by Ranti Joseph
Senate President David Mark has defended last Wednesday’s confirmation of Sen. Musiliu Obanikoro as a minister amidst protest from APC lawmakers.
According to the Senate president, due process was followed during Obanikoro’s confirmation and the reasons put forward by those against his confirmation were mere accusations.
David Mark gave this explanation in a statement released by his media aide Kola Ologbondiyan, yesterday March 16.
In his response after the clearance, Mark said on Monday that he followed the rules of the Senate and will not bend them to please Nigerians no matter how “vociferous or violent” their complaints may be.
“The President of the Senate, Senator David Mark, will not trample on the rules to satisfy the yearnings of any interest, no matter how vociferous and violent,” he said.
He also said the Senate treated Obanikoro as an accused who remained innocent without a proof of guilt, criticisms from Nigerians over the Senate process were needless and misplaced.
“We will like to state without any form of ambiguity that the President of the Senate complied with all the legislative practices and procedures in the confirmation of all the ministerial nominees that appeared before the Senate. It is important to state that the Senate found herself in a situation where two of its traditions were in conflict.”
“There exists a tradition of permitting nominees that had served as Senators or member of the House of Representatives of the Federal Republic to take a bow and go without being questioned. The Senate also has a tradition of stopping any nominee that fails to secure at least two of the three Senators.”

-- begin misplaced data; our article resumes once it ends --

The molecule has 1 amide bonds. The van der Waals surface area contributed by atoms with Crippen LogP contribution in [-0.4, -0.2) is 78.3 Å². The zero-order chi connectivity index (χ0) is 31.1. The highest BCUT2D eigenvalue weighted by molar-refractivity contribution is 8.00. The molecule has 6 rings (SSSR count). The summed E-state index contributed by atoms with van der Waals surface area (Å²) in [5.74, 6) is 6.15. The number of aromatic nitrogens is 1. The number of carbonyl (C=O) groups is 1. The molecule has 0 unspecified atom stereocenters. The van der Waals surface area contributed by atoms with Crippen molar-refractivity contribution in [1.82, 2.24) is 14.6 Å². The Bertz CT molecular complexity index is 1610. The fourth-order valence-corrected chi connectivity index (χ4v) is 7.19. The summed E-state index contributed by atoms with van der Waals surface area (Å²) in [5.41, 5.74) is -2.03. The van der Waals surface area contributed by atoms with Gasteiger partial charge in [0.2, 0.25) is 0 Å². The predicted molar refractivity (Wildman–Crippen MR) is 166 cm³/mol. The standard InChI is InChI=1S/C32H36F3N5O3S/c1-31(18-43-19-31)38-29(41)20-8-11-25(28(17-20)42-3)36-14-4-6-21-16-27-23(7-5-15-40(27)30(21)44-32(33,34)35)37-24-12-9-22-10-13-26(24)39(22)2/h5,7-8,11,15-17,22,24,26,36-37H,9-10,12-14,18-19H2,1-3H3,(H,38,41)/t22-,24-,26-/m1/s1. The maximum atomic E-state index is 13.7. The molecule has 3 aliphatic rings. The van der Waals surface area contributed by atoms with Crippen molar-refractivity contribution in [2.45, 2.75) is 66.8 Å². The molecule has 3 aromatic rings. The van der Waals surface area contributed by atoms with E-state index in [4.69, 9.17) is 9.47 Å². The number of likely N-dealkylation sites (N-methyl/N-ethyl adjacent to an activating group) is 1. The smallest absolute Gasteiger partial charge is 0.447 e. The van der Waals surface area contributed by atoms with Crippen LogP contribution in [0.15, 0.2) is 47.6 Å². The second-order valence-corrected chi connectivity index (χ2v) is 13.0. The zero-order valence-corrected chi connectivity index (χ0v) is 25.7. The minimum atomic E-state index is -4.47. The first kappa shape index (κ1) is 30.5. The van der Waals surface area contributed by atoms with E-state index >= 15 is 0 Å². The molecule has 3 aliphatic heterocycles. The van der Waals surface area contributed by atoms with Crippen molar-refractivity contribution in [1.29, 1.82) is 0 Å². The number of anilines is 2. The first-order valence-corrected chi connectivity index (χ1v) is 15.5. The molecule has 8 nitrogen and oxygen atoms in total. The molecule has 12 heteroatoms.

“Where the Senate was faced with this conflict, the option available to the President of the Senate, as the presiding officer was to put the question to the floor and rule applicably. The President of the Senate, Senator David Mark, did just that.”
“He put the question through voice vote, and ayes won resoundingly and he so ruled. On the issue of courts, Rules 53 (5) of the Senate Standing Rules did state; ‘if in the opinion of the President of the Senate, the matter will be subjudice.”
“Senator Mark made it clear that he has not been served any court order neither has he received any injunction restraining him from processing the confirmation of the ministerial nominees. Besides, it is a known fact that an accused is presumed innocent until proven otherwise by a court of competent jurisdiction. The processes and decisions reached on the screening and confirmation of the ministerial nominees were in line with the rules guiding the activities of the Senate,” he added.